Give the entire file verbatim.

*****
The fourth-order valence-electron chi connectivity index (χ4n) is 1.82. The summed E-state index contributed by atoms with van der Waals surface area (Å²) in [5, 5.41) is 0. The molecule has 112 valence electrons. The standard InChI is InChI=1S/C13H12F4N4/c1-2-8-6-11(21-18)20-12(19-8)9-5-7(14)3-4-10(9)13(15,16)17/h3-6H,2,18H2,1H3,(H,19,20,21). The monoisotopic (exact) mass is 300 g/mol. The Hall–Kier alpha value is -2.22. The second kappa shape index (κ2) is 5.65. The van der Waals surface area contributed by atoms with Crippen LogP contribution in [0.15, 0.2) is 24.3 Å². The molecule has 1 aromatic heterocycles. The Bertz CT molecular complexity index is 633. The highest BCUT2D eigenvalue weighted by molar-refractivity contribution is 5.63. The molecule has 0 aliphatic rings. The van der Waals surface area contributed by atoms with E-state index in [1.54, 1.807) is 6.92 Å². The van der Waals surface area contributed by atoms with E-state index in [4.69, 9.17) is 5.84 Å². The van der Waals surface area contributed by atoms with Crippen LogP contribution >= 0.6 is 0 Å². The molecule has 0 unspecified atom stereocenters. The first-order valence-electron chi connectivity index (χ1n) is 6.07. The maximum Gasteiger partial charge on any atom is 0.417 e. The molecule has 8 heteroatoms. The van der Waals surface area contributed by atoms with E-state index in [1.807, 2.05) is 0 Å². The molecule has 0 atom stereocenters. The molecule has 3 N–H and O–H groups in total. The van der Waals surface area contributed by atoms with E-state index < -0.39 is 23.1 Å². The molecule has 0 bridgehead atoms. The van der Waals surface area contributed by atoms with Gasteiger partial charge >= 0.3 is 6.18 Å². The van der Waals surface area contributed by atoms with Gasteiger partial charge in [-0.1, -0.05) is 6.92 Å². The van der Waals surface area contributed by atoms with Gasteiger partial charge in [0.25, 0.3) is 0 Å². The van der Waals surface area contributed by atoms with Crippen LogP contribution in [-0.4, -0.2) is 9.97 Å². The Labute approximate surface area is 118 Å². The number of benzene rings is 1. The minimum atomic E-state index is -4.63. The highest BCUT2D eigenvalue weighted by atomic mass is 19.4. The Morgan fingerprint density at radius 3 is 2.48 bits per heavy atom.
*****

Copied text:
The fourth-order valence-electron chi connectivity index (χ4n) is 1.82. The summed E-state index contributed by atoms with van der Waals surface area (Å²) in [5, 5.41) is 0. The molecule has 112 valence electrons. The standard InChI is InChI=1S/C13H12F4N4/c1-2-8-6-11(21-18)20-12(19-8)9-5-7(14)3-4-10(9)13(15,16)17/h3-6H,2,18H2,1H3,(H,19,20,21). The monoisotopic (exact) mass is 300 g/mol. The Hall–Kier alpha value is -2.22. The second kappa shape index (κ2) is 5.65. The van der Waals surface area contributed by atoms with Crippen LogP contribution in [0.15, 0.2) is 24.3 Å². The molecule has 1 aromatic heterocycles. The Bertz CT molecular complexity index is 633. The highest BCUT2D eigenvalue weighted by molar-refractivity contribution is 5.63. The molecule has 0 aliphatic rings. The van der Waals surface area contributed by atoms with E-state index in [1.54, 1.807) is 6.92 Å². The van der Waals surface area contributed by atoms with E-state index in [4.69, 9.17) is 5.84 Å². The van der Waals surface area contributed by atoms with Crippen LogP contribution >= 0.6 is 0 Å². The molecule has 0 unspecified atom stereocenters. The first-order valence-electron chi connectivity index (χ1n) is 6.07. The maximum Gasteiger partial charge on any atom is 0.417 e. The molecule has 8 heteroatoms. The van der Waals surface area contributed by atoms with E-state index in [1.807, 2.05) is 0 Å². The molecule has 0 atom stereocenters. The molecule has 3 N–H and O–H groups in total. The van der Waals surface area contributed by atoms with E-state index < -0.39 is 23.1 Å². The molecule has 0 bridgehead atoms. The van der Waals surface area contributed by atoms with Gasteiger partial charge >= 0.3 is 6.18 Å². The van der Waals surface area contributed by atoms with Gasteiger partial charge in [-0.1, -0.05) is 6.92 Å². The van der Waals surface area contributed by atoms with Gasteiger partial charge in [0.25, 0.3) is 0 Å². The van der Waals surface area contributed by atoms with Crippen LogP contribution in [-0.4, -0.2) is 9.97 Å². The Labute approximate surface area is 118 Å². The number of benzene rings is 1. The minimum atomic E-state index is -4.63. The highest BCUT2D eigenvalue weighted by atomic mass is 19.4. The Morgan fingerprint density at radius 3 is 2.48 bits per heavy atom.